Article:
Computer file formats are something which we shouldn’t need to know about, but we have to. I’ve documented the need-to-know stuff about PDFs here, but what about image file formats? Judging from the state of some of the photos and logos I see around the web, quite a few people don’t know their JPEGs from their DPIs, so here goes.
The first thing to mention is the size of the image, or resolution. For print, you need to supply images in as high a resolution as possible: typically, printers will use 300 “dots per inch” (DPI), so an image to be used across the width of an A4 page (21cm) needs to be at least 2500 pixels wide on screen. But never, ever enlarge an image using Photoshop. If it’s not big enough, and you really can’t get a bigger original image, discuss a strategy with a graphic designer or other professional Photoshop user.
For web use, the image needs to be as small as you can get away with. But on screen we’re not interested in physical measurement sizes; we work with actual pixels, so your image needs to be no more than the maximum pixel size at which it will ever be seen. Don’t forget, with responsive web layouts, images can expand and contract to fit the screen, but there’s normally an upper size limit set in the design.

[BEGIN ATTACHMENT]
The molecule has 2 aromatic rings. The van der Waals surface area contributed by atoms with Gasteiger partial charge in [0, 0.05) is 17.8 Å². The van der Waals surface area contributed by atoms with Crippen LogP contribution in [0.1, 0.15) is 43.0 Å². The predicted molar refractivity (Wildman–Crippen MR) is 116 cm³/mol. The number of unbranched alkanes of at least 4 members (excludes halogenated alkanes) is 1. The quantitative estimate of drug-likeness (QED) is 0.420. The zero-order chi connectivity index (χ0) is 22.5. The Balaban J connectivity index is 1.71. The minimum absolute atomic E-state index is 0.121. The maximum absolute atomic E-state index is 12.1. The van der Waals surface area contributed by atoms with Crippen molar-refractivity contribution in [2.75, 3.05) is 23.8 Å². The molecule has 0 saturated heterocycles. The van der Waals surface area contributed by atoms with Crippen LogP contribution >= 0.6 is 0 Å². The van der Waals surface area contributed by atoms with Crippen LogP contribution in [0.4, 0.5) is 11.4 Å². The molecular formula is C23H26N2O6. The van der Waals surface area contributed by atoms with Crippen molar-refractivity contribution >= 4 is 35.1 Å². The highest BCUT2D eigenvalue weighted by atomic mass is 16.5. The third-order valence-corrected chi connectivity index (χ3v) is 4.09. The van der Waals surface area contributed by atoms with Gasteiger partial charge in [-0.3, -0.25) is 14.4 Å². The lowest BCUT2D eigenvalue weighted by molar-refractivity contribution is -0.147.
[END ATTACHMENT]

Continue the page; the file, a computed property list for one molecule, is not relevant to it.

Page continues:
For example, on the web page where this article appears, images won’t be seen at more than 620 pixels wide (they could end up smaller, but that’s the maximum), so that’s the size I’d need.
Again, if you’re working with a professional designer, don’t try to resize images, let them do that. But when collating the images for a page, find out how large they might end up and ensure that your originals are at least that big.
If you’re adding images to a page directly yourself, through a content management system, find out if the system will automatically resize any that you upload to a certain specified width (it probably will). But if not, find out what width you should be using and resize the images before you upload them; never just upload huge original files. The eventual website visitor’s browser will resize the images on the fly to fit, but it has to load the (possibly huge) oversized image first, and this can make page load time painfully slow.
Tomorrow I’ll look at image file storage formats.